We’re either in a recession or teetering on the precipice of one.
Want to discuss the Bear Stearns collapse, the slumping housing market, rising oil prices? Let’s not and say we did.
Regardless of grim economic news, when you need a new laptop or other portable device, you need it. Here then are a few Web sites offering tech deals and bargains.
Some products offered on these sites are refurbished, meaning that someone else bought and returned them, for whatever reason. Generally speaking, refurbished laptops are tested and repaired, if necessary, before being resold.
As with any e-commerce site, shop carefully. Along with great deals, you may find similar products at different prices on some sites. Or you might discover that a new laptop costs the same as a refurbished model but offers updated specs.
Apple Store’s Special Deals
In a recent visit to the site I discovered a current-model 8GB iPod Nano for US$169, a $30 discount. I also found a $1449 refurbished MacBook Pro with a 2.2-GHz Intel Core 2 Duo, a 15.4-inch wide-screen display, 2GB of memory, a 120GB hard drive, an 8X SuperDrive, and a Nvidia GeForce 8600M GT graphics chip with 128MB of graphics memory. At the same time, Apple offered a similarly equipped MacBook Pro as a clearance item on Apple’s site for $1699. Presumably, the clearance item was simply never sold, while the refurbished model had been sold and returned.
In comparison, a new MacBook Pro closest in specs to the refurbished and clearance models cost $1999. It included a slightly faster processor (2.4-GHz Intel Core 2 Duo), a larger hard drive (200GB), a Nvidia GeForce 8600M GT with more memory (256MB), and Apple’s new Multi-Touch track pad.
Dell has consistently offered a wide variety of refurbished computers for sale on its outlet site. Dell Outlet’s search tools enable you to find laptops by price, memory, processor, and other features. I have found compelling bargains on this site, such as laptops costing nearly $500 less than similarly configured new models in the same line.
Shop carefully, as some refurbished laptops cost almost the same as new models that are better equipped. For example, recently I found a refurbished Dell Vostro 1400 laptop for $759. The laptop’s specs included an Intel Core 2 Duo T7500 CPU (2.2 GHz, 4MB L2 Cache, 800-MHz FSB); 2GB of memory; a 120GB hard drive; a 128MB Nvidia GeForce 8400M graphics processor; an 8X DVD RW optical drive; a 2-megapixel Webcam; Windows Vista Home Premium; and Microsoft Works 8.5 with Microsoft Office trial software. I compared this model to new, built-to-order Vostro 1400 laptops. For $767–nearly the same as the refurbished model–I configured a new Vostro 1400 with a faster processor and a larger hard drive.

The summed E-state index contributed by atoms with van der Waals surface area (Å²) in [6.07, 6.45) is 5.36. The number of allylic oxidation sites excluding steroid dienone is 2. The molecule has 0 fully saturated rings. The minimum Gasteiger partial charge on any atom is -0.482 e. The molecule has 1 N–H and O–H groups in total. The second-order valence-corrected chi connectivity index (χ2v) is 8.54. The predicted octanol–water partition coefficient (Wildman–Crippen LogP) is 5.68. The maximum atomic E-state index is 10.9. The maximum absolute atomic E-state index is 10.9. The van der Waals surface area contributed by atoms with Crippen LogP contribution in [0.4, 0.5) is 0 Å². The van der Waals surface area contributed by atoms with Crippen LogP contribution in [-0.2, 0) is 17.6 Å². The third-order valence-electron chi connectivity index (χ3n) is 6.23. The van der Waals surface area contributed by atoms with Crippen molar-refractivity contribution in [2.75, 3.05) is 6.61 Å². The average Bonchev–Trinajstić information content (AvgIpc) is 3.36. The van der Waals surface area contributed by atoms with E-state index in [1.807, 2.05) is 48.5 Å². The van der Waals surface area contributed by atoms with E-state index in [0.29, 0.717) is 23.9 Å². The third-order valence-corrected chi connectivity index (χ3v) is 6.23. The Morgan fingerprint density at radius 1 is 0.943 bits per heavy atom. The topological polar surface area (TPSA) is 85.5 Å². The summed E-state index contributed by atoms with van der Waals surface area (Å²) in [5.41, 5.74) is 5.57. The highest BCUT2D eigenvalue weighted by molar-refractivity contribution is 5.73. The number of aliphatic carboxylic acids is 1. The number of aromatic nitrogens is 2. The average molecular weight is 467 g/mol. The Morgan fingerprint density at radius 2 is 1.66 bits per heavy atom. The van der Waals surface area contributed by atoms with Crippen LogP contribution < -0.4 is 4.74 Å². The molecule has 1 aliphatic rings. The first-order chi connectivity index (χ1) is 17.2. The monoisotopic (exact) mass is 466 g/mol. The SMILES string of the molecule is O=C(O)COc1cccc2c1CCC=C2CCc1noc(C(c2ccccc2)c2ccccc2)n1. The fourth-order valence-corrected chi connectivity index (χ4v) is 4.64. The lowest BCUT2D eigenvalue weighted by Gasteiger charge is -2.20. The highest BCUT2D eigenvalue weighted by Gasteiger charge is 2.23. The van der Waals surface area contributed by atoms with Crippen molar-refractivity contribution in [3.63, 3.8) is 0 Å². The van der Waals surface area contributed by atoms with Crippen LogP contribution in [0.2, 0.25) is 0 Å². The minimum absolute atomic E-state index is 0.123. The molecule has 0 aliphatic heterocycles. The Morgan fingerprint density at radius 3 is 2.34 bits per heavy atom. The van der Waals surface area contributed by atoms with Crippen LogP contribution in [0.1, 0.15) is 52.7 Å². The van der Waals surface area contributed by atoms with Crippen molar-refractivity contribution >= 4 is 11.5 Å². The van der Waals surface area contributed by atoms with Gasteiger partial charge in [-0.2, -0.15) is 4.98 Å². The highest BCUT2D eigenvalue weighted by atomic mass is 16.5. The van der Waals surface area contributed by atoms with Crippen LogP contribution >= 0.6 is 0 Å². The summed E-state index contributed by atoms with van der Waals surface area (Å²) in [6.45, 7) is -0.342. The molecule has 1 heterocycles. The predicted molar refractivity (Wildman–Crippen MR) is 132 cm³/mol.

Currently in beta, Deal Locker is designed to help you find “secret and not-so-secret” deals on Amazon.com–which sells laptops, MP3 players, and tons of other consumer electronics. You can type in a keyword (such as “MacBook”), select a category (Computers & PC Hardware), and a discount range (from 10 to 99 percent off); and choose a sort-by option, such as “relevance.” You can search Amazon.com’s U.S., UK, Canadian, German, and French sites. Deal Locker presents your search results within Amazon.com. I don’t know how many “secret” deals you’ll find. But you might unearth some attractive bargains by searching for, say, ThinkPads discounted from 70 to 99 percent off.
Woot is a cheeky site that features one product a day, deeply discounted. Once the supply has been snapped up, you’re out of luck, so you’ll need to check the site in the morning. Some products offered here have been on the market a while, have been recently discontinued, or just didn’t sell all that well.
Still, you can find current products at deep discounts. A recent example: In mid March, Woot offered JBL’s Radial High-Performance Loudspeaker Dock for iPod for $100. At the same time, the lowest price I found for this iPod speaker system/docking station using PC World’s Shop & Compare tool was $140, and Amazon.com had it for $230.
Mobile Computing News, Reviews & Tips
HTC Shift–An Ultra, Ultraportable PC: The $1500 HTC Shift occupies the space between a smart phone and mini notebook. You can slide the touch screen up and tilt it at an angle, just like a laptop screen. The Shift is pricey, but it performed serviceably in our tests–despite its languid boot time.
Top 10 Most Disruptive Technologies: Which technology combinations have rocked your world? One that’s just starting to get a foothold is the combo of cloud computing and always-on devices. Cloud computing is used to describe applications (such as Google Docs) and files that live on networks instead of your hard drive. Together with always-on devices like smart phones, cloud computing is poised to change how portable devices are designed and how we’ll use them. Read Dan Tynan’s article http://www.pcworld.com/article/id,143474-page,7-c,electronics/article.html for more on this and other world-rocking tech combinations.
Analysts Recommend iPhone for Business: Speaking of shifts, influential research firm Gartner has about-faced on its position that the Apple iPhone isn’t a valid business tool. Recently, Gartner said that with iPhone 2.0, the upcoming software upgrade, Apple’s smart phone will become a viable contender with BlackBerrys, Windows Mobile, and other smart phones.
Is there a particularly cool mobile computing product or service I’ve missed? Got a spare story idea in your back pocket? Tell me about it. E-mail me at: firstname.lastname@example.org However, I regret that I’m unable to respond to tech-support questions, due to the volume of e-mail I receive.
Contributing Editor James A. Martin offers tools, tips, and product recommendations to help you make the most of computing on the go. Martin is also author of the Traveler 2.0 blog.